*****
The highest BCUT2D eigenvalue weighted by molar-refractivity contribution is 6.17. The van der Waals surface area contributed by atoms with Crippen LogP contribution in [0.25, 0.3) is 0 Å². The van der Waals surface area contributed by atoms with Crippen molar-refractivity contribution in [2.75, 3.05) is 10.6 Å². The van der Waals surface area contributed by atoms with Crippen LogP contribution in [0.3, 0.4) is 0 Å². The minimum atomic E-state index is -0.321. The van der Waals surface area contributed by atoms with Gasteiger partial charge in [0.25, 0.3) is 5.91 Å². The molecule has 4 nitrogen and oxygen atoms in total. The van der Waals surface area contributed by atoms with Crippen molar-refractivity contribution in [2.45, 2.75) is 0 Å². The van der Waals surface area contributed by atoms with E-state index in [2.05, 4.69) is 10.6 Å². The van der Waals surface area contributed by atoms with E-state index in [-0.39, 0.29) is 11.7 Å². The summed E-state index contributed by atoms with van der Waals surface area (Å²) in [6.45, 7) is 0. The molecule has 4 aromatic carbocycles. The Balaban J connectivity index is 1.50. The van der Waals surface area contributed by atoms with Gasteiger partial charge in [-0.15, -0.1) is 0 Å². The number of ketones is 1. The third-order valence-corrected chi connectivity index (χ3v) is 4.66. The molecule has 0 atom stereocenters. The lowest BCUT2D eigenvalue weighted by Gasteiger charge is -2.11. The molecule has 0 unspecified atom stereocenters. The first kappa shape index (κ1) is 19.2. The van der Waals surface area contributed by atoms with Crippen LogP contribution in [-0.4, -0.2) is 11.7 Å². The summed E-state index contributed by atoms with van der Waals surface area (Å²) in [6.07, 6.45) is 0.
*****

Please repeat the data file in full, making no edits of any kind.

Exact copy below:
The highest BCUT2D eigenvalue weighted by molar-refractivity contribution is 6.17. The van der Waals surface area contributed by atoms with Crippen LogP contribution in [0.25, 0.3) is 0 Å². The van der Waals surface area contributed by atoms with Crippen molar-refractivity contribution in [2.75, 3.05) is 10.6 Å². The van der Waals surface area contributed by atoms with Crippen LogP contribution in [0.3, 0.4) is 0 Å². The minimum atomic E-state index is -0.321. The van der Waals surface area contributed by atoms with Gasteiger partial charge in [0.25, 0.3) is 5.91 Å². The molecule has 4 nitrogen and oxygen atoms in total. The van der Waals surface area contributed by atoms with Crippen molar-refractivity contribution in [2.45, 2.75) is 0 Å². The van der Waals surface area contributed by atoms with E-state index in [2.05, 4.69) is 10.6 Å². The van der Waals surface area contributed by atoms with E-state index in [-0.39, 0.29) is 11.7 Å². The summed E-state index contributed by atoms with van der Waals surface area (Å²) in [6.45, 7) is 0. The molecule has 4 aromatic carbocycles. The Balaban J connectivity index is 1.50. The van der Waals surface area contributed by atoms with Gasteiger partial charge in [-0.15, -0.1) is 0 Å². The number of ketones is 1. The third-order valence-corrected chi connectivity index (χ3v) is 4.66. The molecule has 0 atom stereocenters. The lowest BCUT2D eigenvalue weighted by Gasteiger charge is -2.11. The molecule has 0 unspecified atom stereocenters. The first kappa shape index (κ1) is 19.2. The van der Waals surface area contributed by atoms with Crippen LogP contribution in [-0.4, -0.2) is 11.7 Å². The summed E-state index contributed by atoms with van der Waals surface area (Å²) in [6.07, 6.45) is 0.